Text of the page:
In this book, Monnett has provided a more 'well-rounded" but only slightly less moving depiction of the Cheyennes struggle to return to their homeland. And to his credit, unlike many modern historians, he does not dismiss Sandoz's work out of hand. Indeed, anyone handling this subject would be foolish to overlook her extensive and meticulous research, much of which is based on records and oral histories no longer available. However, also included in his many sources are researchers like George Bird Grinnell (who is famous for his interviews of the Cheyennes and preserving their oral history), and more recent work by John D. McDermott who apparently turned over all of the research he was originally planning to use for a work of his own on the subject. Also, enjoyable for those of us who like following up on sources, Monnett is one of the few who are now beginning to list Internet sites in their bibliographies.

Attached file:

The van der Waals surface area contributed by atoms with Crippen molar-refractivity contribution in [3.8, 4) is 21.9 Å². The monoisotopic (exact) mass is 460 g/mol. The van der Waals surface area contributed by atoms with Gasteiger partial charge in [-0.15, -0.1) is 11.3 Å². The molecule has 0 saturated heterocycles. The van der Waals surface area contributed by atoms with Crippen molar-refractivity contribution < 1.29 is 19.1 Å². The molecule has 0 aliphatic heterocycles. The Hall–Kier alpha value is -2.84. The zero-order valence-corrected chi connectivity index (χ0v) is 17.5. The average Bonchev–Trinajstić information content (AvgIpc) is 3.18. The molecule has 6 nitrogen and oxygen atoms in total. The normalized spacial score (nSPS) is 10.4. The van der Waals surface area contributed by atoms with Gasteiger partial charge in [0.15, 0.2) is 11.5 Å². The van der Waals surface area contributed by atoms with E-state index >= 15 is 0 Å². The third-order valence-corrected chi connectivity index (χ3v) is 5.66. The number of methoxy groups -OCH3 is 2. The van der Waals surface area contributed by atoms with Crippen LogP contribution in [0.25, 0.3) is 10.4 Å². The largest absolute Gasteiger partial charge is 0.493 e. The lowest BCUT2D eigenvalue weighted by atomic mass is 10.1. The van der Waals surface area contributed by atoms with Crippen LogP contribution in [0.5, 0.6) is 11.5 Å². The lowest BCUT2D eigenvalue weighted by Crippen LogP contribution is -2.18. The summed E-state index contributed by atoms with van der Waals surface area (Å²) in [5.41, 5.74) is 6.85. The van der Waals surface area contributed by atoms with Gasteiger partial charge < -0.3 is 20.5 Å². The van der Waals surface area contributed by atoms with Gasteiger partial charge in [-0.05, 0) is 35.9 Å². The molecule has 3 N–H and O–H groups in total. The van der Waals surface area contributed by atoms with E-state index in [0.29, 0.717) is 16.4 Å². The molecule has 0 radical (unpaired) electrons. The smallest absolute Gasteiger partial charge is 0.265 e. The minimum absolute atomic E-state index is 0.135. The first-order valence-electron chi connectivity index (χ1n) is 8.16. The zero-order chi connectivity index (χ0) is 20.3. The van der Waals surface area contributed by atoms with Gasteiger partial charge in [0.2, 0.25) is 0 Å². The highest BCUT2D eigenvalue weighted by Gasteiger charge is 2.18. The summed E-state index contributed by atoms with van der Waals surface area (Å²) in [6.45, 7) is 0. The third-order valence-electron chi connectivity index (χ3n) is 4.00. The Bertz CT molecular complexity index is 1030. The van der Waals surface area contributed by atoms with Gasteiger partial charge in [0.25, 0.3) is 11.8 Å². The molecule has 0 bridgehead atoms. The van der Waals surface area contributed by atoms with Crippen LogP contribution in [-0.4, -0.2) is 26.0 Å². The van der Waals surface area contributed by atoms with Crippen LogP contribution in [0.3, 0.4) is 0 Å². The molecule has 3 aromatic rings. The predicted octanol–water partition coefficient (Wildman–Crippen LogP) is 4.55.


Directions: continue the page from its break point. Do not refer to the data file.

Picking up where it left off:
While presenting all facts in a straight forward manor, it would be difficult to call this work even handed. Indeed, I defy anyone to research this subject in depth and not come away with a strong sympathy for the Cheyennes and their cause.
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Format: Hardcover